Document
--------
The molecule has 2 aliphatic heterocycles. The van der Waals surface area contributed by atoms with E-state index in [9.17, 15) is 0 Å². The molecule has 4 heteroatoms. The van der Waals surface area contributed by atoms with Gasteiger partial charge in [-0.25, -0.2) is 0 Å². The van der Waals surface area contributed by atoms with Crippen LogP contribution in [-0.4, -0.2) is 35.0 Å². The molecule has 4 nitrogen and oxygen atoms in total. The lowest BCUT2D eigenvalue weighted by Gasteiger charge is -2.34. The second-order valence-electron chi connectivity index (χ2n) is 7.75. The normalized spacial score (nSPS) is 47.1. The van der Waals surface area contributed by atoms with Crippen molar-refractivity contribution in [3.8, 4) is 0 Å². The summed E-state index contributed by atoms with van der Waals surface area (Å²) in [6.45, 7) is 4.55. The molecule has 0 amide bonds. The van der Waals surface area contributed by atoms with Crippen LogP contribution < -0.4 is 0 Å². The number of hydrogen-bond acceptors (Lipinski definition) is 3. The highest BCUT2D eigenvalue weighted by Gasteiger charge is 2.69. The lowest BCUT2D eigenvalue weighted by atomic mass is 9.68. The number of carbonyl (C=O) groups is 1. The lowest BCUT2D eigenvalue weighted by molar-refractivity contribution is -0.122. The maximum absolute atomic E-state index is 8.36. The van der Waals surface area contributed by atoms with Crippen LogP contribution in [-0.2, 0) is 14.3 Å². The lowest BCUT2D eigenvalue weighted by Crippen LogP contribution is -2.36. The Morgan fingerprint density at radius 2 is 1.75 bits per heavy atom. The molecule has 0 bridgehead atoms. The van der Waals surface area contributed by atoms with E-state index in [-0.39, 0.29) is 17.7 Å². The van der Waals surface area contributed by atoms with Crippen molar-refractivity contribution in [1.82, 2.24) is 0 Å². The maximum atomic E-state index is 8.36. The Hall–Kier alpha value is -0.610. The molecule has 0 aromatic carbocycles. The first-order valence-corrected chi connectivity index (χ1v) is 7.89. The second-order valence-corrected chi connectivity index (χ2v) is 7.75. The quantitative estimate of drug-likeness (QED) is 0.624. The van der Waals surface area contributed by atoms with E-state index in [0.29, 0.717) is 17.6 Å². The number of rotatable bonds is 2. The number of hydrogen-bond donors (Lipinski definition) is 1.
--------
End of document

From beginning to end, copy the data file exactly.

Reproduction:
The molecule has 2 aliphatic heterocycles. The van der Waals surface area contributed by atoms with E-state index in [9.17, 15) is 0 Å². The molecule has 4 heteroatoms. The van der Waals surface area contributed by atoms with Gasteiger partial charge in [-0.25, -0.2) is 0 Å². The van der Waals surface area contributed by atoms with Crippen LogP contribution in [-0.4, -0.2) is 35.0 Å². The molecule has 4 nitrogen and oxygen atoms in total. The lowest BCUT2D eigenvalue weighted by Gasteiger charge is -2.34. The second-order valence-electron chi connectivity index (χ2n) is 7.75. The normalized spacial score (nSPS) is 47.1. The van der Waals surface area contributed by atoms with Crippen molar-refractivity contribution in [3.8, 4) is 0 Å². The summed E-state index contributed by atoms with van der Waals surface area (Å²) in [6.45, 7) is 4.55. The molecule has 0 amide bonds. The van der Waals surface area contributed by atoms with Crippen LogP contribution < -0.4 is 0 Å². The number of hydrogen-bond acceptors (Lipinski definition) is 3. The highest BCUT2D eigenvalue weighted by Gasteiger charge is 2.69. The lowest BCUT2D eigenvalue weighted by atomic mass is 9.68. The number of carbonyl (C=O) groups is 1. The lowest BCUT2D eigenvalue weighted by molar-refractivity contribution is -0.122. The maximum absolute atomic E-state index is 8.36. The van der Waals surface area contributed by atoms with Crippen LogP contribution in [-0.2, 0) is 14.3 Å². The lowest BCUT2D eigenvalue weighted by Crippen LogP contribution is -2.36. The Morgan fingerprint density at radius 2 is 1.75 bits per heavy atom. The molecule has 0 bridgehead atoms. The van der Waals surface area contributed by atoms with E-state index in [-0.39, 0.29) is 17.7 Å². The van der Waals surface area contributed by atoms with Crippen molar-refractivity contribution in [1.82, 2.24) is 0 Å². The maximum atomic E-state index is 8.36. The Hall–Kier alpha value is -0.610. The molecule has 0 aromatic carbocycles. The first-order valence-corrected chi connectivity index (χ1v) is 7.89. The second-order valence-corrected chi connectivity index (χ2v) is 7.75. The quantitative estimate of drug-likeness (QED) is 0.624. The van der Waals surface area contributed by atoms with E-state index in [0.29, 0.717) is 17.6 Å². The number of rotatable bonds is 2. The number of hydrogen-bond donors (Lipinski definition) is 1.